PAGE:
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Thursday, May 24, 2007

A point of view from the smart people

Gary Becker (Nobel Laureate in economics) and his student Kevin Becker have an interesting article over at American.com concerning the growing income gap between those with a college education and those without.

Two of the best paragraphs are saved for last:
For many, the solution to an increase in inequality is to make the tax structure more progressive—raise taxes on high-income households and reduce taxes on low-income households. While this may sound sensible, it is not. Would these same indi­viduals advocate a tax on going to college and a subsidy for dropping out of high school in response to the increased importance of education? We think not. Yet shifting the tax structure has exactly this effect.

A more sensible policy is to try to take greater advantage of the opportunities afforded by the higher returns to human capital and encourage more human capital investment. Attempts to raise taxes and impose other penalties on the higher earnings that come from greater skills could greatly reduce the productivity of the world’s leading economy by discouraging investments in its most productive and precious form of capital—human capital.
It is very frustrating to economists that proposed policy is often exactly the opposite of what is not only logical but empirically well-established.

It is sensible that taxing an activity tends to reduce the amount of it undertaken whereas subsidizing an activity tends to increase the amount of it undertaken. However, politics often intercedes and makes it difficult to implement policies that are logical and most likely to have the desired (at least from the view of the population) effect.

Perhaps it is because I like Becker's approach to most things that I find his writing much easier to read than Dr. Krugman's.

Comments:
Let's be fair. Progressive taxation is not the same as a subsidy for dropping out of high school or a tax for going to college. Progressive taxation shifts real income from the upper class to the lower class. So, while the upper class will be less inclined to purchase education due to a decrease real income and a decrease in the marginal benefit of a college degree, the lower class will be more inclined to purchase education due to an increase in income.

Becker’s analogy hinges on the assumption that the poor can afford education, but choose not to obtain it. It is entirely possible (likely?) that many poor people would like to obtain higher education but cannot afford it.

It's not as if progressive taxation would create a scenario in which higher education would not be associated with an overall larger income.
 
Progressive taxation doesn't shift real income from the wealthy to the poor. Rather, progressive taxation shifts real income from the wealthy to the government. Government transfers, in turn, shift real income from the government to the poor. Progressive taxation is neither necessary nor sufficient for income to be shifted from the wealthy to the poor.

I read Becker/Murphy's last paragraph as suggesting that education should be subsidized (in some fashion) through their statement "...encourage more human capital investment."

Despite the extreme example of in which the two choices are dropping out of high school or getting a college degree, neo-classical economists (which I think Becker and Murphy would be considered) would argue that taxing higher incomes that are generated by higher marginal productivity would dissuade individuals from investing in higher education on the margin.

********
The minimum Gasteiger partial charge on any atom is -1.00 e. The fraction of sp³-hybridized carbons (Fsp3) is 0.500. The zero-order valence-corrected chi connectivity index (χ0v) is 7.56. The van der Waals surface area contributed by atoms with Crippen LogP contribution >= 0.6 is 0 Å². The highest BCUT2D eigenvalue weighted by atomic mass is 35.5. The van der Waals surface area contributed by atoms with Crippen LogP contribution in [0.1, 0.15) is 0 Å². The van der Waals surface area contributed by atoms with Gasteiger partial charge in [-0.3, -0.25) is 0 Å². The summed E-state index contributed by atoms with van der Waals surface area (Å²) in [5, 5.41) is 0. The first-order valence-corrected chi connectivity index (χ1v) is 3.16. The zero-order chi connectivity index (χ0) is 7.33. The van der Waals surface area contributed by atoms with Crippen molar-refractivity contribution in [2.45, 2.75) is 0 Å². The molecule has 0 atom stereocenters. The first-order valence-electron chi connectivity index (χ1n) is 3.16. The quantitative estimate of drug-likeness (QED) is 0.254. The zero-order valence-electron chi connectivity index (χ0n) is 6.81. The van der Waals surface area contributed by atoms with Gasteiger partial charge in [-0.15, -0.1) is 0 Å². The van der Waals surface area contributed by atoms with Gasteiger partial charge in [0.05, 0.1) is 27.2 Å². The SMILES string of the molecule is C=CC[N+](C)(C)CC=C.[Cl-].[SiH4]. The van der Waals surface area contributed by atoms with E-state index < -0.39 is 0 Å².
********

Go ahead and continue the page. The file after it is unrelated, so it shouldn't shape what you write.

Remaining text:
Perhaps B&M could have been more clear on this point. In my mind a better example would have been: an individual obtains an Associate's degree rather than a bachelor's degree or an individual earns a bachelor's degree rather than pursuing a Ph.D.

It is tempting to conclude that because the marginal tax rate is not 100% an individual should always work an extra hour or invest in human capital on the margin. Yet, working or investing in human capital carry both explicit and opportunity costs which, on the margin, are weighed against the benefits of working or investing in human capital.

If the marginal costs exceed the marginal benefits, then a rational decision is to not engage in the additional activity. If marginal benefits exceed marginal costs, then a rational decision is to engage in the additional activity. Public policy (taxes and subsidies) alter perceived and actual marginal benefits and marginal costs and therefore would be expected to alter behavior.
 
Demand consists of two parts, preference and ability. For example, a poor person may want to purchase a car for $10,000 but may lack the resources necessary to do so. However, if her taxes are lowered, she will be more likely to purchase a car not because she has any greater preference for the car but because she now has the ability to complete the transaction.

If the poor are taxed less and the rich are taxed more, preferences will shift away from education because the benefits of higher education will decrease. However, the poor would also have a greater ability to obtain education and would therefore be more likely to purchase higher education. So, there are two opposing forces.

There are essentially two groups of poor uneducated people, those who would choose to purchase higher education if they could afford it and those who wouldn’t. If the proportion of the former is greater than the latter, then decreasing taxes for the poor would be expected to result in more poor people who choose to purchase higher education. Alternatively, if the proportion of the former is greater than the latter, then fewer poor people would be expected to purchase higher education. It would be interesting to compare historical evidence of progressive taxation and enrollment in higher education to see what relationships exist.
 
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